Agencies

[Federal Register Volume 73, Number 114 (Thursday, June 12, 2008)]
[Notices]
[Pages 33452-33453]
From the Federal Register Online via the Government Printing Office [www.gpo.gov]
[FR Doc No: E8-13172]


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DEPARTMENT OF THE INTERIOR

Bureau of Land Management

[F-14839-A, F-14839-A2; AK-965-1410-KC-P]


Alaska Native Claims Selection

AGENCY: Bureau of Land Management, Interior.

ACTION: Notice of decision approving lands for conveyance.

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SUMMARY: As required by 43 CFR 2650.7(d), notice is hereby given that 
an appealable decision approving lands for conveyance pursuant to the 
Alaska Native Claims Settlement Act will be issued to Kongnikilnomuit 
Yuita Corporation. The lands are in the vicinity of Bill Moores Slough, 
Alaska, and are located in:

U.S. Survey No. 10963, Alaska.
    Containing 5.67 acres.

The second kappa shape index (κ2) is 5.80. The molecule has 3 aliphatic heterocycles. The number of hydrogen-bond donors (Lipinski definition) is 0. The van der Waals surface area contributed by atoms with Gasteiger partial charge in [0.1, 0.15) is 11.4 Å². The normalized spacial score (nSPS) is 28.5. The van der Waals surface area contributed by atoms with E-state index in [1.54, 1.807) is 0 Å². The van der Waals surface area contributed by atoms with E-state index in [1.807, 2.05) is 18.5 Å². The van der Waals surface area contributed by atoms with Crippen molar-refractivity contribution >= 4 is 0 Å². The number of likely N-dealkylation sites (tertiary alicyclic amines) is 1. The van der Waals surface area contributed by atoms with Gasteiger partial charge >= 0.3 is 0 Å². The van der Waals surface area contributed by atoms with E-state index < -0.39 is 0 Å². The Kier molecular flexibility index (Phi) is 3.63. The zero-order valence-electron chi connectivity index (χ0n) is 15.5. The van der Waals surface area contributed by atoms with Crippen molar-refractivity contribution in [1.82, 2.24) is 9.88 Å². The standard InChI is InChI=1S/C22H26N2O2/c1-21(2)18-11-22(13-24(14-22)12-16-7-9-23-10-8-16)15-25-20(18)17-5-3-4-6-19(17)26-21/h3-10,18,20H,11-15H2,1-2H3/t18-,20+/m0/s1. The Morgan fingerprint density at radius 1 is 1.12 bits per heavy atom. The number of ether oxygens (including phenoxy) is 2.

Seward Meridian, Alaska

T. 33 N., R. 74 W.,
    Secs. 2, 10, 11, and 14;
    Secs. 15, 22, 23, and 26;
    Secs. 27, 34, and 35.

    Containing approximately 5,661 acres.

T. 32 N., R. 75 W.,
    Secs. 1, 2, 11, and 12;
    Secs. 13, 14, and 23;

    Containing approximately 4,336 acres.

T. 31 N., R. 76 W.,
    Secs. 6, 7, and 10.

    Containing approximately 1,800 acres.

T. 31 N., R. 77 W.,
    Sec. 1.

    Containing approximately 540 acres.

T. 32 N., R. 77 W.,
    Secs. 2, 23, and 26.

    Containing approximately 1,694 acres.

T. 33 N., R. 77 W.,
    Secs. 12 and 36.

    Containing approximately 908 acres.
    Aggregating approximately 14,944.67 acres.

    A portion of the subsurface estate in these lands will be conveyed 
to Calista Corporation when the surface estate is conveyed to 
Kongnikilnomuit Yuita Corporation. The remaining lands lie within 
Clarence Rhode National Wildlife Range, established January 20, 1969.